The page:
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Women in Physics and Related Fields

About WiP+

WiP+ is an informal group of women (primarily) supporting other women in the fields of Physics, Astronomy, Applied and Engineering Physics, Biophysics, and other related fields.  Everyone, ranging from prospective majors through faculty and staff, is invited to participate.  This is the current incarnation of the first women in physics group that was started here at Cornell in the fall of 1976.

Contact Us:     WiP+ in the News     Resources     Articles/Blogs/Videos     History

Events:     

         WiP+ Coffee Hour

Done for 2018. New schedule coming in January.

 

Fall 2018 Women Speakers

  • September 17:  Physics colloquium (Rockefeller 201, 4-5pm) Vashti Sawtelle, Michigan State University

                Title: Designing for Affect:  Inclusion and Diversity in Physics

  • October 18: Astronomy Colloquium (Space Sciences 105, 4-5pm) Silvia Torres-Peimbert, Univ. Nacional Autónoma de México

               Title: "The Determination of the Primordial Abundance of Helium"

  • October 22:  Physics colloquium (Rockefeller 201, 4-5pm) Jean Carlson, UC Santa Barbara

                Title:Reverse Engineering Complexity

  • November 12: Physics colloquium (Rockefeller 201, 4-5pm) Michelle Wang, Cornell University

      Title: Torsional Consequences of DNA Motor Proteins

  • November 19: Physics colloquium (Rockefeller 201, 4-5pm) Lena Kourkoutis, Cornell University

      Title: Cryogenic Electron Microscopy for the Physical Sciences

Join the WiP+ Listserv

Did You Know?

  • In 1895, Carolyn Baldwin Morrison, was awarded the first Doctor of Science degree in the United States by Cornell University for her work in Physics. 
  • The first woman faculty member to be hired in College of Arts and Sciences was Martha Stahr Carpenter in 1947 as a radio astronomer in the Astronomy department.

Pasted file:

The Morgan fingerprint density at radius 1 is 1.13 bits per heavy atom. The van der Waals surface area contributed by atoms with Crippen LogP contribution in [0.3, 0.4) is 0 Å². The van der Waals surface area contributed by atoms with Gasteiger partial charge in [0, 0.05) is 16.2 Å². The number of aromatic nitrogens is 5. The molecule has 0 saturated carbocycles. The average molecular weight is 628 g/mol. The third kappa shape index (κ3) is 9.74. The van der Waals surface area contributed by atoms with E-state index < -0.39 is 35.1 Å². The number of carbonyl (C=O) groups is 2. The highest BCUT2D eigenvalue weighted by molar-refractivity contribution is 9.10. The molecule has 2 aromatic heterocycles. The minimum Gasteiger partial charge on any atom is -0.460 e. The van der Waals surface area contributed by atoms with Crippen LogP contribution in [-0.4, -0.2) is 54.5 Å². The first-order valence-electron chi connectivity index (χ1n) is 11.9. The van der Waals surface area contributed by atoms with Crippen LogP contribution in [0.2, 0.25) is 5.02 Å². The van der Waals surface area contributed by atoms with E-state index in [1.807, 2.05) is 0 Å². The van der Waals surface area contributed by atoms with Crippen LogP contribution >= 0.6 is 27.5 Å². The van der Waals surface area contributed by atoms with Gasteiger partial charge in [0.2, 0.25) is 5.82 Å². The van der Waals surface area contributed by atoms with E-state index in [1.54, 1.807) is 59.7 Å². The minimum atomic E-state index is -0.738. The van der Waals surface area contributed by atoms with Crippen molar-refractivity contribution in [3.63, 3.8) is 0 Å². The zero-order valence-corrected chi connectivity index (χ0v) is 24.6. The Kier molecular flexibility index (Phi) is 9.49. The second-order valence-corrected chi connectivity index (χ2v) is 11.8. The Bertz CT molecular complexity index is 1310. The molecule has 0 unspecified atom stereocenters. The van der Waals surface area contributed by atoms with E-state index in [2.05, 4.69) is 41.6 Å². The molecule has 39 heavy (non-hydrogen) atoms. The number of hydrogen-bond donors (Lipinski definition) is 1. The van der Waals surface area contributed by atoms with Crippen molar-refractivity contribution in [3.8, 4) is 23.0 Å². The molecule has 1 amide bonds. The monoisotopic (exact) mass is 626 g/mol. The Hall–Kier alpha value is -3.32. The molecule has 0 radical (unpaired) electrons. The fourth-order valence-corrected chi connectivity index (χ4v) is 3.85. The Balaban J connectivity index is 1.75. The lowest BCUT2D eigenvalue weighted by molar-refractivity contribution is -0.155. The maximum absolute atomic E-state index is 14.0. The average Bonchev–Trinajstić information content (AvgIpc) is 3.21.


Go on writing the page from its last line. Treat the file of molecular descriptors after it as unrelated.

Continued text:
• Lois Pollack became first woman director of Applied and Engineering Physics in 2014.

Find out more.

 

What do Scientists Look Like?

In the news:

"She made the discovery, but a man got the Nobel. A half-century later, she’s won a $3 million prize." The Washington Post. 9/8/2018.

"Three major physics discoveries and counting." Quanta Magazine. 7/18/18.

"Dark Matter Pioneer, Rubin ’51, Dies at 88."  The Cornell Daily Sun. 12/28/16.

"The Bright Face Behind the Dark Side of Galaxies." Science. 2.8.02.

Meet our Students

When Berit Goodge came to Cornell to earn her Ph.D. in the School of Applied and Engineering Physics (AEP), she was simply following the roadmap she’d laid out in 4th grade. “I was a pretty precocious child,” says Goodge. “Both of my parents are academics so I knew what grad school was before I really knew what high school was. I came home one day from 4th grade and announced that I would be going to Carleton College and then on to grad school for my Ph.D.”  Read more of her story here.

Cari Cesarotti: "I am walking away from Cornell with a call to action to do my part in ending injustices."

Learn more about Cari Cesarotti.
 

AEP student Megan Holtz says "I liked physics – understanding the fundamentals behind how the universe works – and I also wanted to do something applicable that would make a difference in the world. I was concerned about global warming and so I became interested in renewable energy, which is in part an engineering problem."

Read more about Megan here.

“I've enjoyed the chance to meet people with different perspectives and beliefs”

Brenna Mockler
Physics 2016

Sarah Marie Bruno '16 says research in the labs of Professors Carl Franck and Michael Niemack was the "highlight of my experience as a physics major at Cornell. For the first time, you are trying to answer a question to which no one yet knows the answer! This is exciting!"

Click here to read more about Sarah's experiences.

Katherine Spoth says "I participated in the CHESS REU at Cornell during one summer of my undergrad - both my first experience with experimental research and my first visit to Cornell! I came to AEP for my PhD because I wanted to come back to Cornell after my REU experience, and the research in the department really appealed to me."  Read more about Katherine here.